During the heyday of Caravan living it is important to remember that these were rarely the dwelling of a loner. The Caravan was the hub of the nuclear family and groups of wagons represented larger, extended family groups and allies.
A mix of old and new technology. Horse power on modern running gear. Photo by Peter van Beek. Click the image to view the photo album.
Peter van Beek has documented the difficult life of nomads in a modernizing Europe. Fear, stereotypes, and unfamiliarity dominate their way of life and place them into a partially self-imposed, marginalized portion of society. Although there is terrible poverty, he documents family life and survival of these remarkable people.
Simple shelter as used by our ancestors since the beginning of time.
It isn’t easy being a nomad in a modern technological world. There is easy place for this lifestyle.
The world has changed but many traditions have not.
There are certainly exceptions to nomadism. Many Romany cling to their traditions and morph them into a new lifestyle. All of our people have done this.
But it isn’t all oppressive poverty “By collecting and selling iron they get very rich and build their own village with huge palaces where they started living.” While settling down, the community keeps it’s own unique sense of style.
Hard work and some flexibility can make assimilation slightly easier.
Ethnic identity shows in this vernacular style.
Beautiful young women with a foot in both worlds.
“Many Kaldarash people (the coppersmiths) still wear colorful clothes, living in a beautiful traditional way. In some villages, time seems to stand still.”
From Peter van Beek’s website:
“The only nomadic gypsies in Europe live in Romania, the country that joined the European Union in 2007. Living a hard life in Romania these semi-nomadic people hold on to traditions and rituals. Amongst them are story-and fortunetellers, musicians and coppersmiths. Despite a law against nomadic life these gypsies still live in their harsh and remarkable way.”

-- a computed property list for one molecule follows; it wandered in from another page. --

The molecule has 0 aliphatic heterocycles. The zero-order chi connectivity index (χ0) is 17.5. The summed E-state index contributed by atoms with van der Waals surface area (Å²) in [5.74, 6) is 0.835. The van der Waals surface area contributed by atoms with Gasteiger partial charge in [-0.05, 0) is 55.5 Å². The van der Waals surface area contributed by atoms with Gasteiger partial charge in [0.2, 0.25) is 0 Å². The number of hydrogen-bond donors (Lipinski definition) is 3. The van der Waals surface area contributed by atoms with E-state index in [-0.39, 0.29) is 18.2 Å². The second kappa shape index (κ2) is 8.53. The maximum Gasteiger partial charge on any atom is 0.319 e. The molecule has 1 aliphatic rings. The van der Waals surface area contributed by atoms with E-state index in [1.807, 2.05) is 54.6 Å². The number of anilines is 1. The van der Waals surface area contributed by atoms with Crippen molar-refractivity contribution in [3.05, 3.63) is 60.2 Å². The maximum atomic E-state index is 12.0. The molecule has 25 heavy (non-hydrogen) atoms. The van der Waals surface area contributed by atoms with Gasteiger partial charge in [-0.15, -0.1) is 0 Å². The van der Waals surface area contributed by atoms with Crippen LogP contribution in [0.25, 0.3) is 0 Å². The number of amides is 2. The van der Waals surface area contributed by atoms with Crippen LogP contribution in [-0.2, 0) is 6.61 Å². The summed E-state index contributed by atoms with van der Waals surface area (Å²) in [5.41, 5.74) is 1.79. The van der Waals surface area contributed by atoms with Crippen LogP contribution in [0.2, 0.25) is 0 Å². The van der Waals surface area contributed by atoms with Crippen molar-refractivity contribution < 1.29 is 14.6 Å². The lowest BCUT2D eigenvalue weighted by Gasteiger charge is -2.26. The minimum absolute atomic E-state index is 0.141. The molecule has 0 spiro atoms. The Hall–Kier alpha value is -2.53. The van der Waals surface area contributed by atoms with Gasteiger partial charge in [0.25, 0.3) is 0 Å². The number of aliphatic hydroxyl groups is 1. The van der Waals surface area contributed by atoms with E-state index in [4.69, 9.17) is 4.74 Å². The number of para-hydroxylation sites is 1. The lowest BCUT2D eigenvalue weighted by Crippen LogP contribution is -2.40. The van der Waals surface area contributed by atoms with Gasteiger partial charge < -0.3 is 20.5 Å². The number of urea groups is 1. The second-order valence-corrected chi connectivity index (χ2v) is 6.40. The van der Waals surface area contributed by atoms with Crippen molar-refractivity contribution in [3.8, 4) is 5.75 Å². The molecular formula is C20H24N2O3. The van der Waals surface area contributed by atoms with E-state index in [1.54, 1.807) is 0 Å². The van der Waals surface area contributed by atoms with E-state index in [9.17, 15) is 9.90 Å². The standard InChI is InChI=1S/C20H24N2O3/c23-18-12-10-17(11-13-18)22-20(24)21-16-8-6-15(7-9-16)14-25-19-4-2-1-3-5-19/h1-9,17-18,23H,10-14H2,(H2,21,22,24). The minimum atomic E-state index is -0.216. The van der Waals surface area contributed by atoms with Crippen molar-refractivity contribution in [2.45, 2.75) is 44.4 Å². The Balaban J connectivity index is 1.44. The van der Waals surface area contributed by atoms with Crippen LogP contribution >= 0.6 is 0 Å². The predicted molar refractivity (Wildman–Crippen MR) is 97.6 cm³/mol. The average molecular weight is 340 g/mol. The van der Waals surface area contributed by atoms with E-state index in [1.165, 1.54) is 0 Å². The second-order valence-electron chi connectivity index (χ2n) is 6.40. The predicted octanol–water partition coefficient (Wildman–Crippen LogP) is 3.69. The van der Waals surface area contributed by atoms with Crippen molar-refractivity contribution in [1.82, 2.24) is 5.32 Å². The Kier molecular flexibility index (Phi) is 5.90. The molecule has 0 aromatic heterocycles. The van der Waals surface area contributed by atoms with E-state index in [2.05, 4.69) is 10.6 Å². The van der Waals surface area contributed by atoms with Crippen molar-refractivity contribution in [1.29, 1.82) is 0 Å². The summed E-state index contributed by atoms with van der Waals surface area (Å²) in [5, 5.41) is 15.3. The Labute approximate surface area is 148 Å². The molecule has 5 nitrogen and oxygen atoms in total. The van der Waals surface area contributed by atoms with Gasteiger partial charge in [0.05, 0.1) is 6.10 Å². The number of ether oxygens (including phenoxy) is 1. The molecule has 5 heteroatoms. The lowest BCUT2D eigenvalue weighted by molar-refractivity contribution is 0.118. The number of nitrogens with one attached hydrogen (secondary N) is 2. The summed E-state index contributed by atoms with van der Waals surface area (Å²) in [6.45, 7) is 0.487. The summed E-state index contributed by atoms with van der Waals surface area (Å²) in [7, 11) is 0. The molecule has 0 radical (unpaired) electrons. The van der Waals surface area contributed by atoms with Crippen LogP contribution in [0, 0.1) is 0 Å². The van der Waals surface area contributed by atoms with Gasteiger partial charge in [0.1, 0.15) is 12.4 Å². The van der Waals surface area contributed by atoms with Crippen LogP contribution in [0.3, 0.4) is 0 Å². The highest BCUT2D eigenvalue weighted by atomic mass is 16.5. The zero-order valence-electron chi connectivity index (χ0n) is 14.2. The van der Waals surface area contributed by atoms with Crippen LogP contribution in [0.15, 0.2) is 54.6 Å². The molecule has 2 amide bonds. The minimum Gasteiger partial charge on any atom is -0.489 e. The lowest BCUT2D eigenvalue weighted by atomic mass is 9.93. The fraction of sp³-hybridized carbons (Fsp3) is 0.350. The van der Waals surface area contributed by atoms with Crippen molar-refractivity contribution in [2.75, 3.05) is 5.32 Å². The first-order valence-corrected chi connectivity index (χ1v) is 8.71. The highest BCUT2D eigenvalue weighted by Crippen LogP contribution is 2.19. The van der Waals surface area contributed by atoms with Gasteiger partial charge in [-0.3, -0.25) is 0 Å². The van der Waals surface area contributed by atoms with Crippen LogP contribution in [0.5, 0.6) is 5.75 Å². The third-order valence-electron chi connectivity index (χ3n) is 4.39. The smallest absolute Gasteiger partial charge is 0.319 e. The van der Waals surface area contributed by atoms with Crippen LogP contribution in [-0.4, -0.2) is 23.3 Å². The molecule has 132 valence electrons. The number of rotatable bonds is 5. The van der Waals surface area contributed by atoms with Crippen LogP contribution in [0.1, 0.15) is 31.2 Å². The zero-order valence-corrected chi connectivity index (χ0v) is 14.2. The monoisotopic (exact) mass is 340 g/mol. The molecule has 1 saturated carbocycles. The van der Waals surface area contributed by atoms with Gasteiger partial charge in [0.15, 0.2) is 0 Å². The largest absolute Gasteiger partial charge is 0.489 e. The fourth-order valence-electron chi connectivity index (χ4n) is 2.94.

Scenes of life on the road and around the campsites.
October 1951: Mrs Robert Matthew, an MP’s wife, campaigning at a gypsy encampment.
Kids at the campsite.
A classic image of Traveller children.
Modern gypsies (Romany) in their simple accommodation.
I really love these little bender tents.
A fine caravan for a successful traveller.
This is part of a series of images, mostly Romany, Irish, and Scottish Travellers collected from around the internet. Many of these historic images found on the web are without citation. When a clear link to a source is found, I try to include it. If a source is known, please pass it on and I will gladly include it or remove it if necessary.
I really love these family photos generally taken in front of the wagon.
Scottish Travellers is a loose term that covers many diverse peoples in Scotland and even beyond. Here, I’m primarily looking at the indigenous folk who seem to be descend from an in situ population of itinerant craftsmen and laborers.
Scottish Travellers, or the people termed loosely Gypsies and Tinkers in Scotland, consist of a number of diverse, unrelated communities, with groups speaking a variety of different languages and holding to distinct customs, histories, and traditions. There are three distinct communities that identify themselves as Gypsies or Travellers in Scotland: Indigenous Highland Travellers; Funfair Travellers, or Showmen; Romanichals (a subgroup of the Romani people) and Lowland Gypsies.